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Make Your Spring Blossom with These (Senior-Friendly!) Garden-Themed Activities

Spring is here, and once again the outdoors are beckoning. This is the time of year so many of us look forward to throughout the winter. You can finally get back to tending your garden, walking at a nearby nature preserve or botanical garden, and enjoy flower shows and galleries filled with horticultural artwork.

Below you’ll find more information on why gardening is a great exercise choice for older adults as well as some fun flower and plant-themed activities you can do to get your heart pumping and lift your mood this spring.

Garden for Better Health

Whether you have room for a couple of flower boxes or hanging pots, a small patio garden, or a large, raised vegetable bed, creating your own garden space can offer physical challenge and emotional satisfaction.

A study in the Netherlands found that gardening lowers the stress hormone cortisol, creating more stress relief than other leisure activities such as reading or watching a movie. Another study at Kansas State University showed gardening can offer enough moderate physical activity to keep older adults in shape, helping to prevent heart disease, high blood pressure, obesity, adult-onset diabetes and osteoporosis.

As for the emotional component, researchers have found that seniors who garden have a more positive mental outlook, and those who feel a connection to nature are happier overall than their more sedentary friends. This could also be due, in part, to a harmless bacteria found in garden soil called Mycobacterium vaccae that has been found to boost the production of serotonin, a mood-regulating brain chemical. This little bacteria has also been shown to play an important role in developing a strong immune system. Gardening has also been shown to help prevent dementia in seniors, since it helps keep your mind active by requiring you to think, learn and use your creativity.

Refresh Your Beds

Weeding, planting annuals, pruning perennials, and even spreading mulch for a tidy finish – these are all components of a refreshed garden. So where do you start?

If you are a patient and devout gardener, you can start new plants indoors from seeds over the winter. Your local nursery or garden club can help you decide what to begin with and what supplies you’ll need, and can help you plan the right time for planting outdoors in your area. This online planting guide from Urban Farmer is a great starting point for seniors ready to try their hand at vegetable gardening from seed.

Once the last frost has passed, you can safely begin to plant annuals and perennials in the ground and outdoor pots. Look for plants that will survive in the area where you intend to plant them – shade, part-sun, full sun. Have fun choosing different colored flowers to fit a certain theme or to evoke a mood.

For planting in pots, make sure the pot is large enough to allow for your flowers or plant to grow and the roots to not become “bound” in the bottom or grow out of the bottom hole. If there is not a hole in the bottom of the pot, drill one to three small holes to allow for proper drainage. Adding a thin layer of rocks to the bottom is also helpful. Partially fill the pot, add your plants, add remaining soil to just below the rim, and water well.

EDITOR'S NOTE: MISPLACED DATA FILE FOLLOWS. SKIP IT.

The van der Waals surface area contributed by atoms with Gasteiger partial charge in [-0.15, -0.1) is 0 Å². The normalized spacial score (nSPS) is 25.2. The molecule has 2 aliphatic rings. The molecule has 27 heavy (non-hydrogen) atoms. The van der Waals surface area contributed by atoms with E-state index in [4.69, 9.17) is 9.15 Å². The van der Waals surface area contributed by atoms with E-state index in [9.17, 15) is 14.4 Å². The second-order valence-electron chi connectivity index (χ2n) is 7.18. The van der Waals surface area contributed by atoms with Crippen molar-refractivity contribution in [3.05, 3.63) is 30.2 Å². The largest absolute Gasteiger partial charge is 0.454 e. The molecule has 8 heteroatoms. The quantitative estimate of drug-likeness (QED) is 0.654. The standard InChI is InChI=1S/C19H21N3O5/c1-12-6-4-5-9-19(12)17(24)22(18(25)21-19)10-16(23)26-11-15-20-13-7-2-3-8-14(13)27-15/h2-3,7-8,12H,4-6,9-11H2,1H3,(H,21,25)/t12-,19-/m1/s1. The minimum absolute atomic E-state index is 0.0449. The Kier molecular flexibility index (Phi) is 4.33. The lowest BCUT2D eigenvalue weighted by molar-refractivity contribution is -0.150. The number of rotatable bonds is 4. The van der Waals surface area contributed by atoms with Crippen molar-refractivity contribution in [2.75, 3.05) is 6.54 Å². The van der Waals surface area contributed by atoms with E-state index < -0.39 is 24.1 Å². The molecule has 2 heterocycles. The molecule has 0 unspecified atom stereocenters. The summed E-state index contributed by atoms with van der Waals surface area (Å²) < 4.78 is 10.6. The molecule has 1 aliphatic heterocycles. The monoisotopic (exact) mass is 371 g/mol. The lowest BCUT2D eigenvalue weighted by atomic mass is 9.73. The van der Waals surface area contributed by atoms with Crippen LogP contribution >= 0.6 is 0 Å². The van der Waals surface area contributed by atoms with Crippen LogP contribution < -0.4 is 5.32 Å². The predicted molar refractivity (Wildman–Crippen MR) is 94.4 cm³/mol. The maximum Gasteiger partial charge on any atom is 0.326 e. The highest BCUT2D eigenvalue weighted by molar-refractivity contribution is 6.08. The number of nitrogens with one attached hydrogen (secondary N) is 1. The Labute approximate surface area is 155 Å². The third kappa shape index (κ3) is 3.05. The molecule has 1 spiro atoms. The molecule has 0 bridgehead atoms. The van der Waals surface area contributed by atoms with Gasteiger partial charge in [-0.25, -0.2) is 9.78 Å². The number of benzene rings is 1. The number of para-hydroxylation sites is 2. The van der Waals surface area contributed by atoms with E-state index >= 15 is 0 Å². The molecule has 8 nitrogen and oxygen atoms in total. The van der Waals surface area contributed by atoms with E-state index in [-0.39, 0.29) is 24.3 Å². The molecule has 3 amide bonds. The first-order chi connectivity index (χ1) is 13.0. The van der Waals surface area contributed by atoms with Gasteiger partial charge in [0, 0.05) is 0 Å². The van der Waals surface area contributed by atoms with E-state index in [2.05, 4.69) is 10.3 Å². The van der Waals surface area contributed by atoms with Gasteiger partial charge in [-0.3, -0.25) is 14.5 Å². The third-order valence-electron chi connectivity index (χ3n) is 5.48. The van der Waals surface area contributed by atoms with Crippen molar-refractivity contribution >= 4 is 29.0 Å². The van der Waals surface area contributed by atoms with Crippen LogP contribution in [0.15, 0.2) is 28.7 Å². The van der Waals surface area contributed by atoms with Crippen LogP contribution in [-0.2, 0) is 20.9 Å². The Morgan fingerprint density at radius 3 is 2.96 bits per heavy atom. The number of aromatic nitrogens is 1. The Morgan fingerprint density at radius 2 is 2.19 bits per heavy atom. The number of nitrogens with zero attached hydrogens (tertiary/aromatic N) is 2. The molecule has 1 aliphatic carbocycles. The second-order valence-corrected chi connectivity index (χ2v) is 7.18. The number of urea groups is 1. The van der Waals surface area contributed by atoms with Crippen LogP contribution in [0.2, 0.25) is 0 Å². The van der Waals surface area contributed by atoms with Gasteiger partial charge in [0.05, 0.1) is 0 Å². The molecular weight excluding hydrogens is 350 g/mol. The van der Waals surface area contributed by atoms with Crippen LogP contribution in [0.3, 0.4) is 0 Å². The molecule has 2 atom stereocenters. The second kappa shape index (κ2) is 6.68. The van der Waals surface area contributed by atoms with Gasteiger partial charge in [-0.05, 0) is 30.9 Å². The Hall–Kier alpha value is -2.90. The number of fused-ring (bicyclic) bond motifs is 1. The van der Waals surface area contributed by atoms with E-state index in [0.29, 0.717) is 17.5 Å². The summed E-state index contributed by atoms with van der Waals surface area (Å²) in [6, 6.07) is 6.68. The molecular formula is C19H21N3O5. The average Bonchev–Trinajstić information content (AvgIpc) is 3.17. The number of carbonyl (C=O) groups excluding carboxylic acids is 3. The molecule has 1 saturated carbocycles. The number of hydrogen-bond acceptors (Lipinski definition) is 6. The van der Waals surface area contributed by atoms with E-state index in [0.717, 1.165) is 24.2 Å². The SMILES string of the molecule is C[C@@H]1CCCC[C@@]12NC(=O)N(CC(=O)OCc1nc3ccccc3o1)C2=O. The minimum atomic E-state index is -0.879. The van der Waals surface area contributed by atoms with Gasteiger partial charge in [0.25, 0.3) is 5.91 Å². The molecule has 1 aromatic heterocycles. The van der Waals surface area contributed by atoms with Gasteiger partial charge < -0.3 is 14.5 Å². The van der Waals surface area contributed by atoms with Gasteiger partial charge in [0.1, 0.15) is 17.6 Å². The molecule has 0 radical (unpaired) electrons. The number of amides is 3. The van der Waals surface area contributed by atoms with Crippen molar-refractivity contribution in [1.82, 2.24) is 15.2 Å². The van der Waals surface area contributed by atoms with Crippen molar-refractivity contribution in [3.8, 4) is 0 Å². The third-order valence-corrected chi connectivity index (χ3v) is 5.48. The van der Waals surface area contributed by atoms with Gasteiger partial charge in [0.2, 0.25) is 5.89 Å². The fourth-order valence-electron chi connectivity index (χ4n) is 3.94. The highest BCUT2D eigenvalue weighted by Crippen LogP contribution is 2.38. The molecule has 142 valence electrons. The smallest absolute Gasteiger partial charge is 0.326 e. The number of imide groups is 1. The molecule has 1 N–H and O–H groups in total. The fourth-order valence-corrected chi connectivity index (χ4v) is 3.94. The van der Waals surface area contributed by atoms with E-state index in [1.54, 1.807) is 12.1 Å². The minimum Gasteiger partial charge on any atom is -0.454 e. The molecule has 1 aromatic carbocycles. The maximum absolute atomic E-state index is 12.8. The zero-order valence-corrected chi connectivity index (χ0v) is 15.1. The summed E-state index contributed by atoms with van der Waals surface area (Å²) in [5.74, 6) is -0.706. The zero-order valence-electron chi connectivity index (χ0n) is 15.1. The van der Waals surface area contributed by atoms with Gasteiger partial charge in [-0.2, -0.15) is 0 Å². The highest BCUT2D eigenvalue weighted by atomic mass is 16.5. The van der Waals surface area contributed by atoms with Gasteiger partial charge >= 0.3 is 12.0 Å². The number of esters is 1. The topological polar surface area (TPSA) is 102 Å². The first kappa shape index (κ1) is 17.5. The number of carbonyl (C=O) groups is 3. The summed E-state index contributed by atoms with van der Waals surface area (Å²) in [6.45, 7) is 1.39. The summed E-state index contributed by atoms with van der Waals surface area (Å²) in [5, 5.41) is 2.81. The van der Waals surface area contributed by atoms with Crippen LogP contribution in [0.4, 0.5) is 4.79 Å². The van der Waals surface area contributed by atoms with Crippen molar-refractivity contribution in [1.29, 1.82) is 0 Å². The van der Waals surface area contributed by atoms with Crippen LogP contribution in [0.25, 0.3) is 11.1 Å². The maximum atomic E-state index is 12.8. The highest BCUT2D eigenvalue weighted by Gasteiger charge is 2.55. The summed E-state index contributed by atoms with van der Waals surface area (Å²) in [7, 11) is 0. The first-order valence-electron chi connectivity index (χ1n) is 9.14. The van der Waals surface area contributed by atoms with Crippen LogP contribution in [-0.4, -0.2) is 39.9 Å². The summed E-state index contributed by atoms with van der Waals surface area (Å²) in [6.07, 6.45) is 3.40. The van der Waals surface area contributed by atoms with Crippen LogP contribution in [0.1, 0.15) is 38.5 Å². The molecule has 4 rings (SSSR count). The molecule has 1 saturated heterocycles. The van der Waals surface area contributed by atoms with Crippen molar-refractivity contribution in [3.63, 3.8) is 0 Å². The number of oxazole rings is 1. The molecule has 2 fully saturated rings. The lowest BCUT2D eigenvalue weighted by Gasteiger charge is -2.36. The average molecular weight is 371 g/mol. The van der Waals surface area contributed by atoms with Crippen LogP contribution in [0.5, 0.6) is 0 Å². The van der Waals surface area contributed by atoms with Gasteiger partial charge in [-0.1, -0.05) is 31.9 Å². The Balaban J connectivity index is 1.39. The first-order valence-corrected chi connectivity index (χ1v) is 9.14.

Existing gardens require a little prep and cleanup. Pull out dead plants, trim dead decorative grasses and spent stems, and prune perennials as specified (some require fall pruning while others can wait until spring). Even out old mulch or soil with a rake and create holes where you plan to plant. Depending on the plant species, you may want to amend the soil to provide better nutrients for growth and/or color. For instance, add aluminum to the soil to change Hydrangeas from pink to blue, or use an acid-based plant food such as Holly-tone to boost the health of acid-loving plants like evergreens, Azaleas, Dogwoods, Magnolias, Phlox and Lily-of-the-Valley, among others.

Take a Field Trip

Visiting a botanical garden or conservatory in your town or a nearby city is a great way to experience the beauty of a wide array of flowers and plants. Most conservatories have a seasonal exhibit in addition to their regular displays. Look in your local newspaper’s event calendar and call some friends for a day trip. Many zoos also have botanical displays along their paths with descriptions of each flower or plant. This might be a nice way for seniors to spend time with grandchildren.

Up for a little more exercise? Plan a walk at a nature center or area preserve. Visit during different times from the beginning of spring to the end of summer to enjoy the different bloom times of plants native to your area. Be sure to stay safe by following well-marked paths or a map.

Get Crafty

Another way to enjoy springtime gardens and blooms is by photographing flowers, plants and trees in your community. Whether at an area park or a neighbor’s backyard, look for unique specimens and have fun taking pictures from various angles and distances. Frame and hang or give to someone special as a gift.

Lastly, if you are looking for a way to upcycle old flower pots that have been sitting around your garage or that you’ve found at a yard sale, try these amazing flowerpot makeovers. A little paint, rope, stamped words, sand and shells, or even printed napkin decoupage can turn an inexpensive or unsightly old pot into a new vessel to showcase your favorite plant.

Share your tried-and-true gardening tip with us. Enjoy spring and get your garden on!

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Sources:

https://www.elder-one-stop.com/outdoor-elderly-activities.html

https://permaculturenews.org/2013/06/05/wellbeing-gardening-gardening-for-the-body-mind-spirit/

https://www.hydrangeashydrangeas.com/colorchange.html